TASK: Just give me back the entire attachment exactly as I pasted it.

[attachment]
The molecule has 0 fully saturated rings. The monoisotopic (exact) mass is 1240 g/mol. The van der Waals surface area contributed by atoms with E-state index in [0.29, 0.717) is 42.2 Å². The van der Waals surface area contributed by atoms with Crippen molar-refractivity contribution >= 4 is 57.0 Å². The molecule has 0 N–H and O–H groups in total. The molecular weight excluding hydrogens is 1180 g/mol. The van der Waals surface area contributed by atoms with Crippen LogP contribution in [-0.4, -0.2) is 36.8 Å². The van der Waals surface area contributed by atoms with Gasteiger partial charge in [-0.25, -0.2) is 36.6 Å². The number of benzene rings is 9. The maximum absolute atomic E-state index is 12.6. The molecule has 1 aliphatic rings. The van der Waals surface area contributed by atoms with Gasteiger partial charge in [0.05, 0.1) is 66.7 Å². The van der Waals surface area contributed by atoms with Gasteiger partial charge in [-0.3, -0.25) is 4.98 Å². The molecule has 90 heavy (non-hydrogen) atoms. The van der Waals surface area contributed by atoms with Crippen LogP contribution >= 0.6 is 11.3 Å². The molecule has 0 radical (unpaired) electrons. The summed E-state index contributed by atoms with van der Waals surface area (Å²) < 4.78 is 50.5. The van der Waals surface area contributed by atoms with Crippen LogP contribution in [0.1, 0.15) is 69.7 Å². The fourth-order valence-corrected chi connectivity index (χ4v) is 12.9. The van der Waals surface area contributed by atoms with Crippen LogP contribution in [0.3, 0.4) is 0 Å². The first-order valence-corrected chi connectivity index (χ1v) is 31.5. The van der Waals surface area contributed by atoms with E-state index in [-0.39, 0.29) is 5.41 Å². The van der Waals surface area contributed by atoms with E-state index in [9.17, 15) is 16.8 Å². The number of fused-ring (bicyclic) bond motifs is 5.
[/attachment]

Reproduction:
The molecule has 0 fully saturated rings. The monoisotopic (exact) mass is 1240 g/mol. The van der Waals surface area contributed by atoms with E-state index in [0.29, 0.717) is 42.2 Å². The van der Waals surface area contributed by atoms with Crippen molar-refractivity contribution >= 4 is 57.0 Å². The molecule has 0 N–H and O–H groups in total. The molecular weight excluding hydrogens is 1180 g/mol. The van der Waals surface area contributed by atoms with Crippen LogP contribution in [-0.4, -0.2) is 36.8 Å². The van der Waals surface area contributed by atoms with Gasteiger partial charge in [-0.25, -0.2) is 36.6 Å². The number of benzene rings is 9. The maximum absolute atomic E-state index is 12.6. The molecule has 1 aliphatic rings. The van der Waals surface area contributed by atoms with Gasteiger partial charge in [0.05, 0.1) is 66.7 Å². The van der Waals surface area contributed by atoms with Gasteiger partial charge in [-0.3, -0.25) is 4.98 Å². The molecule has 90 heavy (non-hydrogen) atoms. The van der Waals surface area contributed by atoms with Crippen LogP contribution >= 0.6 is 11.3 Å². The molecule has 0 radical (unpaired) electrons. The summed E-state index contributed by atoms with van der Waals surface area (Å²) < 4.78 is 50.5. The van der Waals surface area contributed by atoms with Crippen LogP contribution in [0.1, 0.15) is 69.7 Å². The fourth-order valence-corrected chi connectivity index (χ4v) is 12.9. The van der Waals surface area contributed by atoms with Crippen LogP contribution in [0.3, 0.4) is 0 Å². The first-order valence-corrected chi connectivity index (χ1v) is 31.5. The van der Waals surface area contributed by atoms with E-state index in [-0.39, 0.29) is 5.41 Å². The van der Waals surface area contributed by atoms with E-state index in [9.17, 15) is 16.8 Å². The number of fused-ring (bicyclic) bond motifs is 5.